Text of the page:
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Google fined by Italian Authority over gambling Ads on YouTube

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AGCOM, the regulator and competition authority for the communication industries in Italy, imposed a fine of 750,000 euros on tech giants Google for violating the ban on gambling advertising of the Dignity Decree. The authority also penalized Top Ads Ltd, the creator of the advertisement content, 700,000 euros.

The communications authority released a statement on Tuesday regarding the illegal practices of Google via its subsidiary platform Youtube, advertising games related to cash winnings. Top Ads limited were also punished for promoting gambling on its website and through spike channels on Youtube.

The investigative evidence established the violation of the rule: AGCOM

“The regulations identify as responsible for the unlawful conduct and recipients of the sanctions the principal, owner of the medium or site of dissemination or destination and organizer of the event, event, or activity. The investigative evidence established the violation of the rule by both the subject/creator (the company Top Ads Ltd through its site and its Spike channels on YouTube) and YouTube, a subsidiary of Google,” AGCOM explained.

The Authority, revealed the reasoning behind the sanctions imposed on Google, explaining that YouTube was held liable, “for failing to take any initiative to remove the illegal content massively disseminated on its platform by a third party (Spike), with whom it has entered into a specific partnership agreement, recognizing that party as a ‘verified partner.'”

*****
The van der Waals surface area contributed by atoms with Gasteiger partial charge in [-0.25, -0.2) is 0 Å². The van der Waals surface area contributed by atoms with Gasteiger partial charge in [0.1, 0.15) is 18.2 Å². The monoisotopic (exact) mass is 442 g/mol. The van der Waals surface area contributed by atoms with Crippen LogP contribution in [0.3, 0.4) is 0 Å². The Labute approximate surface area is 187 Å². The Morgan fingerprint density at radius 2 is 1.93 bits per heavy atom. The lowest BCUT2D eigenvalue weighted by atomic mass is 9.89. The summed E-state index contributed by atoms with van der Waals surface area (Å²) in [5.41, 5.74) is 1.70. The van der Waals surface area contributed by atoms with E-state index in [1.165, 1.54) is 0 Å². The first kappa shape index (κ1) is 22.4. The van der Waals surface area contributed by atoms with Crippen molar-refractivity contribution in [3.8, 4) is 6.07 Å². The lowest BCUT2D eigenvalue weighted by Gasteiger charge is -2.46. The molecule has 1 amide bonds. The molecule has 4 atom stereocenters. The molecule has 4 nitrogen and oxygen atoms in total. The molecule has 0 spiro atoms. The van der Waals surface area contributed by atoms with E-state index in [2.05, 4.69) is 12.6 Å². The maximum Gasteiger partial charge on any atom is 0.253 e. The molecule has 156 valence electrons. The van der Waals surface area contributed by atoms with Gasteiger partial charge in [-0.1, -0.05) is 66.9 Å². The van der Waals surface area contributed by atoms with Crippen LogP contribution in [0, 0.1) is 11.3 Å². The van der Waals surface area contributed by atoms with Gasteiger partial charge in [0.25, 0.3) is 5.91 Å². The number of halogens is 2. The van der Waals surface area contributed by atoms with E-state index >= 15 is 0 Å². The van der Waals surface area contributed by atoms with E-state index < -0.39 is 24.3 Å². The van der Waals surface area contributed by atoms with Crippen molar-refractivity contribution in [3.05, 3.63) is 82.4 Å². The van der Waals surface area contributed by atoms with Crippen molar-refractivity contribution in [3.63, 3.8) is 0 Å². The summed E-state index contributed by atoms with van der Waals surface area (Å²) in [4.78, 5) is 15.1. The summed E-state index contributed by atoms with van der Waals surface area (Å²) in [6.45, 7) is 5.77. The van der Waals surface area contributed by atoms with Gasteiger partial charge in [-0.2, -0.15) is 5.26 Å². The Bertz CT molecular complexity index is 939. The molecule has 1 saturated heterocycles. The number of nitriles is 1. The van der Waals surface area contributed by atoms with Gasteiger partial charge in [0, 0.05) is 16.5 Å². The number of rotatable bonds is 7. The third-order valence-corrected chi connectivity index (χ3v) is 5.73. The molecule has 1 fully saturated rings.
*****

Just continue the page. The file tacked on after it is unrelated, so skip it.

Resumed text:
In an additional order, the authority also ordered the abolition of 625 prohibited pieces of content still available on Youtube and spikeslot.com in a time frame of seven days. This is the first instance of inhibition of propagation of such videos infringing the recent ruling of the Court of Justice of the European Union.

Notably, the Italian media reported in July that AGCOM had launched a probe against Google for abusing its dominant position in the field and manipulating users’ personal data.

Earlier in June, Google suffered another setback from the European Union regulators as the Italian data protection authority, Garante, ruled against sending data to the US using Google analytics in suspicion of a lack of adequate level of data protection in the country.

Italy isn’t the only country concerned about the privacy of their people’s data on Google as Austria, earlier this year, revealed that the General Data Protection Regulation (GDPR), was breached by a German company using Google Analytics. Soon after, the French data protection authority, CNIL, declared that Google Analytics breaches Euro privacy law by sending European users’ data to the US. They termed the data transfers as illegal.

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